FRANKFURT (Bloomberg) -- Volkswagen Group's supervisory board stood by CEO Matthias Mueller even after he sparked a media firestorm in the U.S. last week that complicated efforts to clear up the company's diesel-emissions scandal.
Mueller's role was never under discussion and any speculation to the contrary will be "emphatically rejected," a VW spokesman said on Tuesday, following a meeting between the CEO and automaker's supervisory board leaders.
At the gathering, Mueller confirmed that he believes the company breached legal codes and overstepped ethical boundaries when it cheated on diesel emissions.
Mueller's position is not in danger, Joerg Hofmann, who is deputy chairman of the six-man supervisory board committee, said after the meeting."We are very conscious that there is no alternative. The question does not arise," he said.
"The impression [Mueller] gives is that he is working in a very serious and results-oriented way on the problems. People like to speculate but there is neither cause nor reason to express doubt on this issue," Hoffman said. He was speaking on Wednesday at a news conference of the IG Metall trade union, of which he is president.
VW told Reuters that the investigation into the emissions scandal led by U.S. law firm Jones Day had made "considerable further progress" in past weeks and VW should be able to provide a "substantial report" on the matter at the April 21 annual shareholder meeting
Mueller drew criticism after telling a National Public Radio interviewer that Volkswagen "didn’t lie" when first asked about irregularities between real-life and test emissions in its diesel cars.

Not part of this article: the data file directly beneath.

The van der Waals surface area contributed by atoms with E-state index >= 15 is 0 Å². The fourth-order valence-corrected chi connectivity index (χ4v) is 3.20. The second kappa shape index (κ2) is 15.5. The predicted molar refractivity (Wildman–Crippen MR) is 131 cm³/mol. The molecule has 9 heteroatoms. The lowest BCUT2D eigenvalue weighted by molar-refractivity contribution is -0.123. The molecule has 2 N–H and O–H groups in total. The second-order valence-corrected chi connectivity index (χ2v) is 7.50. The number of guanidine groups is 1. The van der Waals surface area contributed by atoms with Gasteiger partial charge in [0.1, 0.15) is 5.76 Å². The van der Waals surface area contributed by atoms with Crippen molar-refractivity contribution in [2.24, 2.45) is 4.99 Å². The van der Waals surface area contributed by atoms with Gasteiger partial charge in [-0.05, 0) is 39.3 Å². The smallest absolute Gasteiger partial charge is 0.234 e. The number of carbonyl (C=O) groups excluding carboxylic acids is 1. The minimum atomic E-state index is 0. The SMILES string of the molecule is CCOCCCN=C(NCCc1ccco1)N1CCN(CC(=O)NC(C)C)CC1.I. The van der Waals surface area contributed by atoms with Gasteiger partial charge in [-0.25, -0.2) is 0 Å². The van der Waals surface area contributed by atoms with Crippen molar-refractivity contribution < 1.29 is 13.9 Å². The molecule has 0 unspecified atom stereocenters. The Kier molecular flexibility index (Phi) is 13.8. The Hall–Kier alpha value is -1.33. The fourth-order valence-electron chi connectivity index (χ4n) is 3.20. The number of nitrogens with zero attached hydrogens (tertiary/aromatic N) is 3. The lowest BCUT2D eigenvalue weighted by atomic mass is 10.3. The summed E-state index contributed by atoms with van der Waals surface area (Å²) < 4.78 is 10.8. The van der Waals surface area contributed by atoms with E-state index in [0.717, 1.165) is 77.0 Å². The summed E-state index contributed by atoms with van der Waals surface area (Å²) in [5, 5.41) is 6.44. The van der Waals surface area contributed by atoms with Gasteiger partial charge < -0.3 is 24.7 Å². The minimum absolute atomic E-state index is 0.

In a follow-up interview, Mueller apologized and blamed his initial statements on noisy surroundings. The comments came before Mueller’s first meeting with U.S. regulators in the four-month-old crisis.
Germany's Bild am Sonntag weekly newspaper had reported that doubts were growing among board members, most notably VW's powerful labor representatives, over Mueller, who took the helm at Volkswagen last September
Volkswagen has been struggling to find a path out of the scandal in the U.S., where so far it’s failed to get regulatory approval for a fix for diesel cars it rigged to pass emissions tests. The company admitted last September that it had deceived consumers and regulators since 2009 in a scandal involving 11 million vehicles worldwide. A recall in Europe has since started.
Volkswagen is still looking into how the deception was originated and maintained for so many years. The company said Tuesday that an investigation being run by U.S. law firm Jones Day has made significant strides in recent weeks, and a report is planned for the carmaker’s shareholder meeting in April.
Amid the uncertainty, some buyers have been deterred from Volkswagen’s vehicles. Its global sales last year declined 2 percent to 9.93 million vehicles. The manufacturer has said 2016 will be no less challenging. Halting sales of cars with diesel engines in the U.S. triggered a slump in VW-brand deliveries in North America.
To help lead a recovery, the automaker appointed Hinrich Woebcken, a former BMW executive, as the chief of the North America region effective April 1. Woebcken will oversee Michael Horn, who heads Volkswagen’s U.S. unit. The previous designated chief, Winfried Vahland, turned down the job last year in the wake of a management revamp triggered by the emissions scandal.
Reuters contributed to this report